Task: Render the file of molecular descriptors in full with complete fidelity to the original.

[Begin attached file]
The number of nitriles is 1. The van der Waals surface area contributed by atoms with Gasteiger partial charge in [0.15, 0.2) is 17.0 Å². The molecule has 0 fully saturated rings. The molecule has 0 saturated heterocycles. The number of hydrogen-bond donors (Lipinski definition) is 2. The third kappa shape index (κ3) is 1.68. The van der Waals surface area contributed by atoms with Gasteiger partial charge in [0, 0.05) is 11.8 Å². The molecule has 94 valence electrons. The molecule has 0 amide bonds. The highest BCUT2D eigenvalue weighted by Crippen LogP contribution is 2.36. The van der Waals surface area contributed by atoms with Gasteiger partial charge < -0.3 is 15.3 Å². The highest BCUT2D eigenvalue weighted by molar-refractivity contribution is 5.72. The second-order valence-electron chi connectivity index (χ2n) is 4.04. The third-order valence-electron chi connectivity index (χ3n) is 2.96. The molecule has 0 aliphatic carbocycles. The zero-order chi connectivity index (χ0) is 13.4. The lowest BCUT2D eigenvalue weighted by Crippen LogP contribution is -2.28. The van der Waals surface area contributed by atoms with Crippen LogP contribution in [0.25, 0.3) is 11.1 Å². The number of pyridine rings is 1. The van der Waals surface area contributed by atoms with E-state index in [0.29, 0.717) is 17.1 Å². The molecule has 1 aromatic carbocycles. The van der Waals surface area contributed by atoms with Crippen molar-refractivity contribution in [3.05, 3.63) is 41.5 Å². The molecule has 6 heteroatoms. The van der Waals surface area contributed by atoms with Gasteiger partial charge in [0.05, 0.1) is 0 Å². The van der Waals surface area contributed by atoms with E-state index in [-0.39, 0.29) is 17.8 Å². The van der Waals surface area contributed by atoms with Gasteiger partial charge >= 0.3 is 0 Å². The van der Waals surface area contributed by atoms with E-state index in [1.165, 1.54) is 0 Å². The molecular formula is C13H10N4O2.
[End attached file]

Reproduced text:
The number of nitriles is 1. The van der Waals surface area contributed by atoms with Gasteiger partial charge in [0.15, 0.2) is 17.0 Å². The molecule has 0 fully saturated rings. The molecule has 0 saturated heterocycles. The number of hydrogen-bond donors (Lipinski definition) is 2. The third kappa shape index (κ3) is 1.68. The van der Waals surface area contributed by atoms with Gasteiger partial charge in [0, 0.05) is 11.8 Å². The molecule has 94 valence electrons. The molecule has 0 amide bonds. The highest BCUT2D eigenvalue weighted by Crippen LogP contribution is 2.36. The van der Waals surface area contributed by atoms with Gasteiger partial charge < -0.3 is 15.3 Å². The highest BCUT2D eigenvalue weighted by molar-refractivity contribution is 5.72. The second-order valence-electron chi connectivity index (χ2n) is 4.04. The third-order valence-electron chi connectivity index (χ3n) is 2.96. The molecule has 0 aliphatic carbocycles. The zero-order chi connectivity index (χ0) is 13.4. The lowest BCUT2D eigenvalue weighted by Crippen LogP contribution is -2.28. The van der Waals surface area contributed by atoms with Crippen LogP contribution in [0.25, 0.3) is 11.1 Å². The number of pyridine rings is 1. The van der Waals surface area contributed by atoms with E-state index in [0.29, 0.717) is 17.1 Å². The molecule has 1 aromatic carbocycles. The van der Waals surface area contributed by atoms with Crippen molar-refractivity contribution in [3.05, 3.63) is 41.5 Å². The molecule has 6 heteroatoms. The van der Waals surface area contributed by atoms with Gasteiger partial charge in [0.05, 0.1) is 0 Å². The van der Waals surface area contributed by atoms with E-state index in [-0.39, 0.29) is 17.8 Å². The van der Waals surface area contributed by atoms with Gasteiger partial charge >= 0.3 is 0 Å². The van der Waals surface area contributed by atoms with E-state index in [1.165, 1.54) is 0 Å². The molecular formula is C13H10N4O2.